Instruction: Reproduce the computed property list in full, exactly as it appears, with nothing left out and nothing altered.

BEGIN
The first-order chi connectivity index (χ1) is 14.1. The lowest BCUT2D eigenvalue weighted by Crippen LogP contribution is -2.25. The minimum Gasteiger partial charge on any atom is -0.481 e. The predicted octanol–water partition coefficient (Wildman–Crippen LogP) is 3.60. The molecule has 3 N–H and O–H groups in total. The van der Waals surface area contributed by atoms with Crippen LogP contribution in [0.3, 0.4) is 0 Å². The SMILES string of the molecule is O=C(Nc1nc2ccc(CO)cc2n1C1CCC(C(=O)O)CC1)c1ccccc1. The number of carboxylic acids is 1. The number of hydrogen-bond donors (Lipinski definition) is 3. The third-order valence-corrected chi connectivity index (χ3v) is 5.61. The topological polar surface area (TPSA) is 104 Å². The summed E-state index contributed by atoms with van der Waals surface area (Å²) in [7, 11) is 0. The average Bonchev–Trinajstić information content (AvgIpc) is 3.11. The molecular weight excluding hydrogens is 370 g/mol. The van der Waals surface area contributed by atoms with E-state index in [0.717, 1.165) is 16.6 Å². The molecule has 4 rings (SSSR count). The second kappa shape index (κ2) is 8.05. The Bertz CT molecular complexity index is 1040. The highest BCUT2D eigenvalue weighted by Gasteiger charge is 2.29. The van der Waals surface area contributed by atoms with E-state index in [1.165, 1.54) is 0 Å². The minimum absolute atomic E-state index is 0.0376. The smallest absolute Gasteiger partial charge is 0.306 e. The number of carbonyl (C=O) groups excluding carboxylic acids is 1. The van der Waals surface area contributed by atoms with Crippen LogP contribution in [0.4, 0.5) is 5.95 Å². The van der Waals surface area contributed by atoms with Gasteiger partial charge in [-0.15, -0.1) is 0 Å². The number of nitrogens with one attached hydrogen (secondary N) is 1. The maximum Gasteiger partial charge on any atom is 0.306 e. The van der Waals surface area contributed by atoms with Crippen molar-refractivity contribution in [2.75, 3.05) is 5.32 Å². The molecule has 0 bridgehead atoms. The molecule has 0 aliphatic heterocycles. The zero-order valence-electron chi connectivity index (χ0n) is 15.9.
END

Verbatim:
The first-order chi connectivity index (χ1) is 14.1. The lowest BCUT2D eigenvalue weighted by Crippen LogP contribution is -2.25. The minimum Gasteiger partial charge on any atom is -0.481 e. The predicted octanol–water partition coefficient (Wildman–Crippen LogP) is 3.60. The molecule has 3 N–H and O–H groups in total. The van der Waals surface area contributed by atoms with Crippen LogP contribution in [0.3, 0.4) is 0 Å². The SMILES string of the molecule is O=C(Nc1nc2ccc(CO)cc2n1C1CCC(C(=O)O)CC1)c1ccccc1. The number of carboxylic acids is 1. The number of hydrogen-bond donors (Lipinski definition) is 3. The third-order valence-corrected chi connectivity index (χ3v) is 5.61. The topological polar surface area (TPSA) is 104 Å². The summed E-state index contributed by atoms with van der Waals surface area (Å²) in [7, 11) is 0. The average Bonchev–Trinajstić information content (AvgIpc) is 3.11. The molecular weight excluding hydrogens is 370 g/mol. The van der Waals surface area contributed by atoms with E-state index in [0.717, 1.165) is 16.6 Å². The molecule has 4 rings (SSSR count). The second kappa shape index (κ2) is 8.05. The Bertz CT molecular complexity index is 1040. The highest BCUT2D eigenvalue weighted by Gasteiger charge is 2.29. The van der Waals surface area contributed by atoms with E-state index in [1.165, 1.54) is 0 Å². The minimum absolute atomic E-state index is 0.0376. The smallest absolute Gasteiger partial charge is 0.306 e. The number of carbonyl (C=O) groups excluding carboxylic acids is 1. The van der Waals surface area contributed by atoms with Crippen LogP contribution in [0.4, 0.5) is 5.95 Å². The van der Waals surface area contributed by atoms with Gasteiger partial charge in [-0.15, -0.1) is 0 Å². The number of nitrogens with one attached hydrogen (secondary N) is 1. The maximum Gasteiger partial charge on any atom is 0.306 e. The van der Waals surface area contributed by atoms with Crippen molar-refractivity contribution in [2.75, 3.05) is 5.32 Å². The molecule has 0 bridgehead atoms. The molecule has 0 aliphatic heterocycles. The zero-order valence-electron chi connectivity index (χ0n) is 15.9.